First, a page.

A 5-Step Process to Effective Supplier Management
Success in today’s globally competitive and dynamic marketplace requires new strategies and new capabilities. Companies are under constant pressure to reduce their supplier management costs even as they need to leverage suppliers to drive innovation. Meanwhile, the potential risks to consumer safety, company reputation, and corporate earnings of poorly managed supply chains demand rigorous supplier management.
Volatile commodity pricing, global competitive pressures, disruptive technologies, and continuous changes in supplier leverage relative to customers all create new risks, new challenges, and also new opportunities. Procurement and supply chain organizations need to improve cross-functional collaboration within their own companies, develop and pursue innovative negotiation strategies, and lead efforts to build and sustain collaborative partnerships with key suppliers.
Here is a 5-step process for effective supplier management-
Negotiation is one of the key supplier management objectives. This is a critical part of planning, on which success depends. Research must be as realistic as possible informed by impeccable supply market knowledge and supplier knowledge. An agenda is required, based upon the tactical plan for raising each point and their impact on psychology and business considerations. The other party’s reaction should be considered carefully and possible responses prepared. Each item must be timed, taking due account of the other party’s involvement. Many negotiations fail because people run out of time. Poor time management can lead to misunderstandings and a failure to resolve the detail. Planning requires appropriate time and resource. This planning effort is fine, but please remember that some suppliers are well versed at procrastinating to put the buyer on the back foot.
The second key supplier management objective is selection. The sourcing team should apply its evaluation criteria to the supplier responses. If extra information beyond the RFP response is required, don’t be afraid to ask for it. If carried out manually, the negotiation process is conducted first with a larger set of suppliers and then narrowed to a few finalists. If the sourcing team uses an electronic negotiation tool, a greater number of suppliers may be kept in the process for longer, giving more diverse suppliers a better chance at winning the business.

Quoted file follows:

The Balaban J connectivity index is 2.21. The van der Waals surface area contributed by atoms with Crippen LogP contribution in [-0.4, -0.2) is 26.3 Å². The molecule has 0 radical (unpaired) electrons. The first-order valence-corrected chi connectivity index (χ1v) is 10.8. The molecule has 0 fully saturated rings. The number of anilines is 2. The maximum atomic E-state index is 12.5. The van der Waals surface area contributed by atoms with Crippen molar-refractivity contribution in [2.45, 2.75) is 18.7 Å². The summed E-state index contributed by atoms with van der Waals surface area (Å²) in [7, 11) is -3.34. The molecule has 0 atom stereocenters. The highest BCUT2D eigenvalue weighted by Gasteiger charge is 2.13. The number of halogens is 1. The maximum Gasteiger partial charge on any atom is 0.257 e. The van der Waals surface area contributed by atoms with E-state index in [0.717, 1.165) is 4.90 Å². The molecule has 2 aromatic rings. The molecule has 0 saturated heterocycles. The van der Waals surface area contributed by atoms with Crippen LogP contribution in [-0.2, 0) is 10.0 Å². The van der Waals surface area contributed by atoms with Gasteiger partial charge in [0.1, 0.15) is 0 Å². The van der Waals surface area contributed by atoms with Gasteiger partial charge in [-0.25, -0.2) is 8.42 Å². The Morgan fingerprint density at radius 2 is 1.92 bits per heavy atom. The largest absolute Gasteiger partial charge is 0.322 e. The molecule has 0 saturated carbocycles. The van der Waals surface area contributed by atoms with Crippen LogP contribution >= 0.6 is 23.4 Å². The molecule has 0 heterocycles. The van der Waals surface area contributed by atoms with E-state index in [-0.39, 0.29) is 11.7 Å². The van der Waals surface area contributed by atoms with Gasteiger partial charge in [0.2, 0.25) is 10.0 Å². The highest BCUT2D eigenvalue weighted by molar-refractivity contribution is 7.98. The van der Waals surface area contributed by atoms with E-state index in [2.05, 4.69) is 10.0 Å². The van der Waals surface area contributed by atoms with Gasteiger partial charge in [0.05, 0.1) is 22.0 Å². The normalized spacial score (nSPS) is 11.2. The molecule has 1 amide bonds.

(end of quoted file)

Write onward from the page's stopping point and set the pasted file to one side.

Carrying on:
Ensuring the best prices through strategic sourcing is no longer perceived as a strategic capability of the procurement function for supplier management. As a result of further outsourcing of non-core competencies, organizations are starting to realize that they have become more reliant on suppliers in terms of innovative power, security of supply, corporate social responsibility, and on-going cost savings. Strategic partnerships are at the top of the corporate agenda of many global organizations and Supplier Relationship Management (SRM) or collaboration with the supplier is seen as one of the few procurement objectives that can still make a significant difference.
In supplier management, innovation is an important strand of SRM thinking and practice. For some firms, it is probably the main justifier and reason for their SRM program. While it may be possible to look at a self-standing innovation initiative, the majority of firms appear to build that specific goal onto a wider SRM program simply because the processes have much in common. For instance, it is important to segment your supplier base both to drive SRM and to run a supplier management innovation initiative.
For supplier management to track supplier performance evaluation is at the core wherein the truth is never obscured and data is laid bare regardless if this is a supplier recommended or selected by Procurement. Here, Procurement participates in the evaluation with the organization to learn why the supplier performed as it did or what the organization did well; what the organization could have done better or what the supplier could have done to improve how its supplier management strategy.